At Macassar, an elephant driver had a cocoanut given him, which, out of wantonness, he struck twice against his elephant's forehead, to break. The day following the animal saw some cocoanuts exposed in the street for sale; and taking one of them up with his trunk, beat it about the driver's head, and killed him on the spot._
A tame elephant, kept by an officer in India, was suffered to go at large. The animal used to walk about the streets in as quiet and familiar a manner as any of the inhabitants; and delighted much in visiting the shops, particularly those which sold herbs and fruit, where he was well received, except by a couple of brutal cobblers, who, without any cause, took offense at the generous creature, and once or twice attempted to wound his proboscis with their awls. The noble animal, who knew it was beneath him to crush them, did not disdain to chastise them by other means. He filled his large trunk with a considerable quantity of water, not of the cleanest quality, and advancing to them, as usual, covered them at once with a dirty flood. The fools were laughed at, and the punishment applauded.
I have had experience with both the African and the Indian elephant and know the former to be the more dangerous animal of the two, and the one that is more ready to charge. The females, especially those that are barren and have small tusks, are far more dangerous than males, frequently charging without the least provocation, even when unwounded; and hunters will sometimes take the trouble to kill one of these worthless females before attacking the tuskers. I am of the opinion that the greater number of accidents that have occurred in African, elephant-shooting may be set down to females.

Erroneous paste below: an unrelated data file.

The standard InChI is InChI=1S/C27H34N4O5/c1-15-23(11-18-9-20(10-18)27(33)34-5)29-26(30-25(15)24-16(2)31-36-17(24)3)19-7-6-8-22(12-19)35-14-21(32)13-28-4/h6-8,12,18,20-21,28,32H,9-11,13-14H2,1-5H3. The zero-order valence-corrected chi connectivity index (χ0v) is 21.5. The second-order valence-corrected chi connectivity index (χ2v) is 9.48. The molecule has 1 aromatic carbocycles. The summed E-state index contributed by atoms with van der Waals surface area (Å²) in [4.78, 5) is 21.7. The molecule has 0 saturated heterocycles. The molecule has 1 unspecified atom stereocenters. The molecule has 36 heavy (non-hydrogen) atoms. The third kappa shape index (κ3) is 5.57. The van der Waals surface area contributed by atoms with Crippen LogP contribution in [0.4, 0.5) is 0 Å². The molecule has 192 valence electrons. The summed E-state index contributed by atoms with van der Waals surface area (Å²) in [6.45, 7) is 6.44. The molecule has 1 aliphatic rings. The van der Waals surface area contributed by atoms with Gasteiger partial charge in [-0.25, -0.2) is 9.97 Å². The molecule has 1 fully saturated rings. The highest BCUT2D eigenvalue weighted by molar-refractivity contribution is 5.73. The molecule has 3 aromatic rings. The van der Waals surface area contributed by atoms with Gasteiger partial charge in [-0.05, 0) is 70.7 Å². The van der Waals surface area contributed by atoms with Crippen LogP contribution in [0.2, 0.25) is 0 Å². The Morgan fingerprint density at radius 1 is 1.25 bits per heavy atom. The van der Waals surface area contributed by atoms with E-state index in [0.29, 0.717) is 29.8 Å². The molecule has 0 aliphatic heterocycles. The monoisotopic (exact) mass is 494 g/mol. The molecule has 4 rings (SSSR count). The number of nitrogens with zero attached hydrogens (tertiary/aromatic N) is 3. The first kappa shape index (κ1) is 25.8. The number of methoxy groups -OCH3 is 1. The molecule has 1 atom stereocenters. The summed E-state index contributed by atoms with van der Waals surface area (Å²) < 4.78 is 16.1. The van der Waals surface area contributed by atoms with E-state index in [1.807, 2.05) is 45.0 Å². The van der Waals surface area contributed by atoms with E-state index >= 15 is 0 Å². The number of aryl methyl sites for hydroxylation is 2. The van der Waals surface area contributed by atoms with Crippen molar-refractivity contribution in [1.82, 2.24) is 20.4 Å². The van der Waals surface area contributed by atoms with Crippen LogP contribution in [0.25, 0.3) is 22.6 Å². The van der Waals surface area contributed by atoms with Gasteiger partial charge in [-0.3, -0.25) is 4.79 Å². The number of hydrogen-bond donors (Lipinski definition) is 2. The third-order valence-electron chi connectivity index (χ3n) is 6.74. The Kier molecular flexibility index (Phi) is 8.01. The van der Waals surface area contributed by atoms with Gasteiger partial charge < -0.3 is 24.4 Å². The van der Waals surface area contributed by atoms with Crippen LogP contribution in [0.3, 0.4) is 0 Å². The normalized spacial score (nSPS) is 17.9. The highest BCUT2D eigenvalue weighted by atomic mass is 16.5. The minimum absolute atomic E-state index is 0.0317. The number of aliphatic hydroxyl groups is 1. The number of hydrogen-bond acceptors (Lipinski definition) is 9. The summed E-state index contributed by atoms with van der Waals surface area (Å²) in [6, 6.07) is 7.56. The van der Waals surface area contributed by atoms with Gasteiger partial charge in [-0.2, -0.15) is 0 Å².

The intrepid Arabs of the Soudan slay the elephant in the same manner as the rhinoceros, by hamstringing it with a long two-edged sword. Three or four mounted hunters, singling out a tusker and separating it from its fellows, follow it until, tired out, the animal faces its pursuers, and prepares to charge. Directly it does so, the hunter who is the object of the charge puts his horse to a gallop, and is closely followed by the elephant. There-upon, two of his companions follow at their best pace behind; and as soon as they come up with the fleeing animal, one seizes the reins of the horse of his fellow, who immediately leaps to the ground, and with one blow of his huge sword divides the tendon of the elephant's leg a short distance above the heel. The ponderous beast is at once brought to a standstill, and is at the mercy of its aggressors.